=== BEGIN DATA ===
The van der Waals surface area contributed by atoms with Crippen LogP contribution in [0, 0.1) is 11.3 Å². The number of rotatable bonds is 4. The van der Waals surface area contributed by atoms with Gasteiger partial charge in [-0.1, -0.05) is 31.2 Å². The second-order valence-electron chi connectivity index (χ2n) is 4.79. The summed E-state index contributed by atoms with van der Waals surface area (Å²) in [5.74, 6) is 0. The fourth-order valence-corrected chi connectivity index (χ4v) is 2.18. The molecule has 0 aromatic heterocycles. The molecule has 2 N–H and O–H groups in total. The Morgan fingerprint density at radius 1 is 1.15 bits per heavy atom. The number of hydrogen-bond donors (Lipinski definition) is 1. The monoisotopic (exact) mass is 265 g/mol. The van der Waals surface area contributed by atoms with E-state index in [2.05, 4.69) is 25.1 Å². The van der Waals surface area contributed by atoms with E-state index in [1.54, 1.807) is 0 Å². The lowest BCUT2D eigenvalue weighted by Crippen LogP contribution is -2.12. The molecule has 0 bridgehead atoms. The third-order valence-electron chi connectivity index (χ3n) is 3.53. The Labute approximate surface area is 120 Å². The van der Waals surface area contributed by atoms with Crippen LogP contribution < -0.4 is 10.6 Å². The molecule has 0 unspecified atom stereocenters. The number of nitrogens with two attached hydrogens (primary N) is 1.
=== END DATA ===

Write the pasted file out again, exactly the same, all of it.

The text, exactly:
The van der Waals surface area contributed by atoms with Crippen LogP contribution in [0, 0.1) is 11.3 Å². The number of rotatable bonds is 4. The van der Waals surface area contributed by atoms with Gasteiger partial charge in [-0.1, -0.05) is 31.2 Å². The second-order valence-electron chi connectivity index (χ2n) is 4.79. The summed E-state index contributed by atoms with van der Waals surface area (Å²) in [5.74, 6) is 0. The fourth-order valence-corrected chi connectivity index (χ4v) is 2.18. The molecule has 0 aromatic heterocycles. The molecule has 2 N–H and O–H groups in total. The Morgan fingerprint density at radius 1 is 1.15 bits per heavy atom. The number of hydrogen-bond donors (Lipinski definition) is 1. The monoisotopic (exact) mass is 265 g/mol. The van der Waals surface area contributed by atoms with E-state index in [2.05, 4.69) is 25.1 Å². The van der Waals surface area contributed by atoms with E-state index in [1.54, 1.807) is 0 Å². The lowest BCUT2D eigenvalue weighted by Crippen LogP contribution is -2.12. The molecule has 0 bridgehead atoms. The third-order valence-electron chi connectivity index (χ3n) is 3.53. The Labute approximate surface area is 120 Å². The van der Waals surface area contributed by atoms with Crippen LogP contribution < -0.4 is 10.6 Å². The molecule has 0 unspecified atom stereocenters. The number of nitrogens with two attached hydrogens (primary N) is 1.